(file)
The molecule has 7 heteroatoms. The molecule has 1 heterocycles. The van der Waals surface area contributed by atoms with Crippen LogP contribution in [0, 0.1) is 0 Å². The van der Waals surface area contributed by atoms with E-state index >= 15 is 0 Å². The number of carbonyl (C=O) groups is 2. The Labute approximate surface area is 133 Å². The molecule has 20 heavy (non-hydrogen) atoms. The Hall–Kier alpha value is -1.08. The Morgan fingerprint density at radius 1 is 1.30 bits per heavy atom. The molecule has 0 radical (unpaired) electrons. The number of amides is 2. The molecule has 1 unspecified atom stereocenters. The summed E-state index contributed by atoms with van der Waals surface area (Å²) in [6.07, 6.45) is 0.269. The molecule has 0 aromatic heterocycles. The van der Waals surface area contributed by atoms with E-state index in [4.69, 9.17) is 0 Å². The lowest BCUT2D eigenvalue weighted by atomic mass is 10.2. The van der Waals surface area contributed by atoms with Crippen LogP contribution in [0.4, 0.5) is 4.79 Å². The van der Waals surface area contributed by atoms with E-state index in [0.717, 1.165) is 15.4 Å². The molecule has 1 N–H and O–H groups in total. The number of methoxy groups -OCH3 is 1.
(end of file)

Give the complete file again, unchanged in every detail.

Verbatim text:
The molecule has 7 heteroatoms. The molecule has 1 heterocycles. The van der Waals surface area contributed by atoms with Crippen LogP contribution in [0, 0.1) is 0 Å². The van der Waals surface area contributed by atoms with E-state index >= 15 is 0 Å². The number of carbonyl (C=O) groups is 2. The Labute approximate surface area is 133 Å². The molecule has 20 heavy (non-hydrogen) atoms. The Hall–Kier alpha value is -1.08. The Morgan fingerprint density at radius 1 is 1.30 bits per heavy atom. The molecule has 0 radical (unpaired) electrons. The number of amides is 2. The molecule has 1 unspecified atom stereocenters. The summed E-state index contributed by atoms with van der Waals surface area (Å²) in [6.07, 6.45) is 0.269. The molecule has 0 aromatic heterocycles. The van der Waals surface area contributed by atoms with E-state index in [4.69, 9.17) is 0 Å². The lowest BCUT2D eigenvalue weighted by atomic mass is 10.2. The van der Waals surface area contributed by atoms with Crippen LogP contribution in [0.4, 0.5) is 4.79 Å². The van der Waals surface area contributed by atoms with E-state index in [0.717, 1.165) is 15.4 Å². The molecule has 1 N–H and O–H groups in total. The number of methoxy groups -OCH3 is 1.